Trustee Roles & Responsibilities
The library board is responsible for the library and all that happens in it. That may be a strong statement, but it is both a legal and practical way of looking at the job you accepted as board member. Even though the board delegates the actual day-to-day operation of the library to professional, paid staff, the board never gives up ultimate bottom-line responsibility for the success or failure of the library. To manage that responsibility, the board has six major duties:
See statutory powers and duties of Nevada library trustees in NRS 379.025.
The director is responsible for administering all functions of the library. Just as there is sometimes confusion about the role of the library board member, there may be confusion about the director's role on the board team. The director is first an employee of the board, but the relationship between the board and the director is not the typical employer/employee relationship. The library board members' job is to make sure the library operates well and in the best interest of those the library serves, not to demonstrate expertise in managing a library. The board must hire a qualified director, who possesses the required professional library education and experience, to manage the day-to-day operations.
Board leaders facilitate good group decisions. Any group that expects to accomplish anything must have leaders to keep the group organized, help the group discipline itself, prod the group to move ahead, and facilitate the work of the group to make good decisions. That's the function of all board officers.
Boards grow from different traditions and have different ideas about the type and number of officers they need. The job responsibilities of your board's officers may vary.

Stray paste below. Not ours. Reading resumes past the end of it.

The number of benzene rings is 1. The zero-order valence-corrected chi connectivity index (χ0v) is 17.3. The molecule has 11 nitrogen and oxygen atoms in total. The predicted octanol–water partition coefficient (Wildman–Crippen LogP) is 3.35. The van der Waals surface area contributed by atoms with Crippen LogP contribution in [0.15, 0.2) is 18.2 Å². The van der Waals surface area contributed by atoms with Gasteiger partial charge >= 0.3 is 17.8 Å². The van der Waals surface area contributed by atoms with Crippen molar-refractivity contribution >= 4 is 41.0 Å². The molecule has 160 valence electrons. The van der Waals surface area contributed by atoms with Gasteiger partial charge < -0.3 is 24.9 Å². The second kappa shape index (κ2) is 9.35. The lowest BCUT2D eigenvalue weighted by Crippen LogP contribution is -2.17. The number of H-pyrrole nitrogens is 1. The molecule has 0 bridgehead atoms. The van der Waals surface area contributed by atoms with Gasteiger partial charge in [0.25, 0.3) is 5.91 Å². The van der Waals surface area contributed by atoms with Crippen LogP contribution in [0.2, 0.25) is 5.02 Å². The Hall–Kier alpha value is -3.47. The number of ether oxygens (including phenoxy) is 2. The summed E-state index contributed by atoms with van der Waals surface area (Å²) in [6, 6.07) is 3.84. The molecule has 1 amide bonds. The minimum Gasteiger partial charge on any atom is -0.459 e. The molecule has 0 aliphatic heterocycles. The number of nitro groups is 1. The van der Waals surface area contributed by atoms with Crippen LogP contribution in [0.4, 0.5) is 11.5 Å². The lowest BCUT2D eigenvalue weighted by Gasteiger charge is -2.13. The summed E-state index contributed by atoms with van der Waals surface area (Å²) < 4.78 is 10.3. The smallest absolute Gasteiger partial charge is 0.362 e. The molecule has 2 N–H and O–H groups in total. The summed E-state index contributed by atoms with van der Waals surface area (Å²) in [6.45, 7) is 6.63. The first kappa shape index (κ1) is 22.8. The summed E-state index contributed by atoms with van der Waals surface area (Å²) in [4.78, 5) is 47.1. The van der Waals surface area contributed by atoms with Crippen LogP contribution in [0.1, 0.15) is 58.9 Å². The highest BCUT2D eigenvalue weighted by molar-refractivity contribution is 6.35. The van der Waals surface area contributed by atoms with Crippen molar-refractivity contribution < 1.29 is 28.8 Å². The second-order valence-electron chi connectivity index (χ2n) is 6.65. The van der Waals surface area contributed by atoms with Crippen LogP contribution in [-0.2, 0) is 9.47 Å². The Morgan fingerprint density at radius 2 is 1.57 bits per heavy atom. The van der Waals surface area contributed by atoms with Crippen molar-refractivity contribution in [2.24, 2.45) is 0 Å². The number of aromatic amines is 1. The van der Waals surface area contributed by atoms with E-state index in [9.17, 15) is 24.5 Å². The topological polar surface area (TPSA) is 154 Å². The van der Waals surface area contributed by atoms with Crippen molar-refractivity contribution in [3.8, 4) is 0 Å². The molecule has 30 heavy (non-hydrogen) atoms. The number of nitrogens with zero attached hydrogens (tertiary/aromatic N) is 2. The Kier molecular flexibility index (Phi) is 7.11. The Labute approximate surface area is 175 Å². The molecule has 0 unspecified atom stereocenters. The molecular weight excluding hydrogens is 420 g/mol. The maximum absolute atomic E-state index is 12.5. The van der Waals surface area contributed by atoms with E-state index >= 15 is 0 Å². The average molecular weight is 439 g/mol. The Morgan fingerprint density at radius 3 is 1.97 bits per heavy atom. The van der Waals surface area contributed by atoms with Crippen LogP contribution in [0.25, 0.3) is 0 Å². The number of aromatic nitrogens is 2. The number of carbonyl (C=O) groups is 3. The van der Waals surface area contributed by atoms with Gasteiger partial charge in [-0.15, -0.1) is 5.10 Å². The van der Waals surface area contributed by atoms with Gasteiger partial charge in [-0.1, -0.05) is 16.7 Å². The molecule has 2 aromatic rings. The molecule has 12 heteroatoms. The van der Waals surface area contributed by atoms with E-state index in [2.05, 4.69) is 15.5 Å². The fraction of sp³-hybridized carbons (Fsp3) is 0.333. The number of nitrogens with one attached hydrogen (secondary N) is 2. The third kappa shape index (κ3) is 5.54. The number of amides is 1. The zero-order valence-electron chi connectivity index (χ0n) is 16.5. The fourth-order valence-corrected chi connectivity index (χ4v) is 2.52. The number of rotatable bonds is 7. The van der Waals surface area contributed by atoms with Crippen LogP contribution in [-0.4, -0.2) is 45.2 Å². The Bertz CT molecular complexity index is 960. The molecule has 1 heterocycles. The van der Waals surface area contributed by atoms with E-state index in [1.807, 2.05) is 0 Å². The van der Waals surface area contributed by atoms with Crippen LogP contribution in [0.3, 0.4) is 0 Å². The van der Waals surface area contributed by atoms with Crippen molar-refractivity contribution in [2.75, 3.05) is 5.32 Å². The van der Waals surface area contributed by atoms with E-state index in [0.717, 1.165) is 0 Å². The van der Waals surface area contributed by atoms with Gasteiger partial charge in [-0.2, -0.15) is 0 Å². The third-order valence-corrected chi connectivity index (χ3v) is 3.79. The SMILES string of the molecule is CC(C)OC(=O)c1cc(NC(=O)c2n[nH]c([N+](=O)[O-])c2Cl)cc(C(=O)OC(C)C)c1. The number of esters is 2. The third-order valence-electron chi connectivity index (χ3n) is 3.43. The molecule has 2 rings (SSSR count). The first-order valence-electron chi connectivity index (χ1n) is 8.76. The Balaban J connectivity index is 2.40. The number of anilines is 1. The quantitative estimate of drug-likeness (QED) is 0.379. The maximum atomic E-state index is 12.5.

Someone has to be the board's leader and that person is the board chairperson. The job description for the chairperson is relatively simple, but the job can be complex.
First of all the board chairperson must be understood to have no power beyond that of any other board member unless the full board has granted that power to the chairperson. For example, the board may delegate specific powers to the board chairperson, such as managing board meetings, crafting the agenda with the Library Director, speaking to the public on behalf of the board, or signing contracts or the director's timesheet on behalf of the board.
Any powers exercised by the board chairperson must first be granted by the full board in policy, or in commonly accepted and understood practice of the board. In other words, the board president does not speak for the board unless the full board has formally or informally delegated that privilege to the chairperson.